White-Black Control with Brad Nelson

Posted in Event Coverage on May 28, 2016

By Jacob Van Lunen

Jacob Van Lunen began playing Magic in 1995. He has participated in organized play at every level of competition and was a member of the winning team at Pro Tour San Diego in 2007, thanks to an innovative draft strategy. As a writer, Van Lunen has had more than three hundred Magic strategy pieces published

Three weeks ago, reigning World Champion (1) Seth Manfield won Grand Prix New York with an innovative White-Black Control deck that he built the night before the tournament. Since then, the Standard metagame has continued to evolve and, despite the deck's success, White-Black Control hasn't gained a lot of popularity.

I sat down with Standard Guru (15) Brad Nelson to talk about White-Black Control, his weapon of choice for this weekend. What's happening in Standard? Why is the deck good right now? What are the deck's weaknesses? Nelson was happy to explain everything Standard for those of us that aren't the most successful Standard player of the last half decade.


Brad Nelson

Nelson started by talking about the state of Standard, “Right now there are a lot of midrange decks that take advantage of Sylvan Advocate, Nissa, Vastwood Seer, and Duskwatch Recruiter; these three cards create an interesting puzzle for those trying to play a control deck right now. All three cards give their pilot something to do in the early game while also presenting a lot of potential card advantage and/or power as the game progresses. Control decks need to be able to beat the early game of these decks while also out-carding them in the late game. White-Black does a very good job of this. These decks find themselves getting punished regardless of how they choose to develop. Languish can nearly win the game by itself if an opponent accelerates themselves with Cryptolith Rites and dumps their whole hand on the table. Meanwhile, if a player chooses to hold back to play around a board sweeper they can often find themselves in a bad spot against a planeswalker. Hallowed Moonlight really shines when an opponent passes the turn with four mana open because they've usually committed themselves to Collected Company.”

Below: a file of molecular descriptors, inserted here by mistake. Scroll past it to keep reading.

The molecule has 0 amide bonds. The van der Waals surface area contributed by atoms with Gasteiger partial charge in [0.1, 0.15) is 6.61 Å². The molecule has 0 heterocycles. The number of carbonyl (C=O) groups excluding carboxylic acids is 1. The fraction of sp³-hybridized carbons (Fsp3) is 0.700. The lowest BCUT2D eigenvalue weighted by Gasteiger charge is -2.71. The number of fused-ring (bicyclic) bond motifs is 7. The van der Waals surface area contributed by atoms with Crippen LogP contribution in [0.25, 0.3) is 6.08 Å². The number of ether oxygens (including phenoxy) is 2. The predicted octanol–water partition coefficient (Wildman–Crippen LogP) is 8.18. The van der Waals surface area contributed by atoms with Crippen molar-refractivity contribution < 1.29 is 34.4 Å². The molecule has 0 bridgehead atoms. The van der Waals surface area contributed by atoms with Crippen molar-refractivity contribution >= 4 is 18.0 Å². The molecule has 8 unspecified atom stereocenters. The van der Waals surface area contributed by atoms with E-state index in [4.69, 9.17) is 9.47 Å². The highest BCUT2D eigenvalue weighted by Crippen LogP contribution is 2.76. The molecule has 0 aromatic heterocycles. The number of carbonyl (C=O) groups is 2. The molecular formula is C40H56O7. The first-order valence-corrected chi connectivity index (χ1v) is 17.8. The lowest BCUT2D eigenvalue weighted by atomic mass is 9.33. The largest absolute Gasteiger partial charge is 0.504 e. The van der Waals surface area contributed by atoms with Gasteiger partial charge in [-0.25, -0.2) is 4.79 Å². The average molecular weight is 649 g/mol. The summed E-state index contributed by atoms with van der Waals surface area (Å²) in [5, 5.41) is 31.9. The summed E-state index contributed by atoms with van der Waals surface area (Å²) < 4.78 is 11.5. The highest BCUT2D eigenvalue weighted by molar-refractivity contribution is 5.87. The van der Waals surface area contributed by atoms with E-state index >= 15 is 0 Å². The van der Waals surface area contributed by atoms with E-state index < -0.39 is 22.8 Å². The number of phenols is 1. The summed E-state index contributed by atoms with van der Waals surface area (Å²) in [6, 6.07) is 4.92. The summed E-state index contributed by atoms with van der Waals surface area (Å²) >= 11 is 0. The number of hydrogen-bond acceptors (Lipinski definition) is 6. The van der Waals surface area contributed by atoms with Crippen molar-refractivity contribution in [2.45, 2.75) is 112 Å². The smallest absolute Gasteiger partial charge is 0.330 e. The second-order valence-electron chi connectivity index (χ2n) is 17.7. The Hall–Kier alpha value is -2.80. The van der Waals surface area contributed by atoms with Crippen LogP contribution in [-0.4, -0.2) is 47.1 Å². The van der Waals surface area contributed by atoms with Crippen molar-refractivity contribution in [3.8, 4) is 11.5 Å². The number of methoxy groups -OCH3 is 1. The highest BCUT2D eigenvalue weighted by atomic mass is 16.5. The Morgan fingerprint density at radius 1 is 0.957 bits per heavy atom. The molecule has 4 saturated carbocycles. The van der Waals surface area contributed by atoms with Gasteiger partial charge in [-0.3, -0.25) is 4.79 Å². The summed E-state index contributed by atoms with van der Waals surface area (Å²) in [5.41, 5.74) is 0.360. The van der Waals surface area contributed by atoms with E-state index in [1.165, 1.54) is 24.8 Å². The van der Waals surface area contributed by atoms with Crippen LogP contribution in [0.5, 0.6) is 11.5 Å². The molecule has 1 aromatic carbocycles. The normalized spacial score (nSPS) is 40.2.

Nelson explained what White-Black is trying to do, “It's basically a Sphinx's Revelation Control deck from old Standard except we're using Secure the Wastes as our Sphinx's Revelation. Secure the Wastes can win the game in a lot of different ways: It punishes opponents during combat, combos with Westvale Abbey, and gets opposing planeswalkers off the table while forcing the opponent to have a spell to deal with a massive army. The deck also punishes opponents for playing a lot of removal. The only real targets they get in game one are tokens from Gideon, Ally of Zendikar. In post-sideboarded games, we can do a switch-em-up. I love switch-em-ups! We bring in creatures like Eldrazi Displacer, Thought-Knot Seer and Kalitas, Traitor of Ghet. Opponents then only have Declaration in Stone to deal with these cards and that's fine with me because I'm getting another card as the control deck.”

White-Black seems perfect for Nelson's expected metagame, “This Standard format features a lot of different decks. People are finally learning how to pilot their deck of choice and a lot of people aren't switching decks as the format changes. Collected Company remains the most popular card to build around. White-Black is very good against all the decks with Cryptolith Rites and the more aggressive decks that are weak to Languish. The new Sultai Control decks are definitely a bad matchup. Those decks have a lot of threats that produce card advantage right away. White-Black is forced to play a one-for-one game with them and they usually come out on top because they're getting extra cards from Tireless Tracker and Gitrog Monster while also playing Dragonlord Silumgar as a finisher. I still prefer White-Black because the Sultai deck isn't nearly as good against the Cryptolith Rites decks. Green-White Tokens is a pretty even matchup, but I don't expect it to be too popular here this weekend. I think White-Black is a very good choice for this weekend, but I'm not sure it will be come next week.”

Nelson always seems to have a strong grasp of where Standard stands and his deck choice for these events is usually a good indicator of which deck is best-positioned. Will White-Black win another Grand Prix this weekend? Stay tuned to coverage of Grand Prix Minneapolis for all the action as it unfolds!

Brad Nelson's White-Black Control

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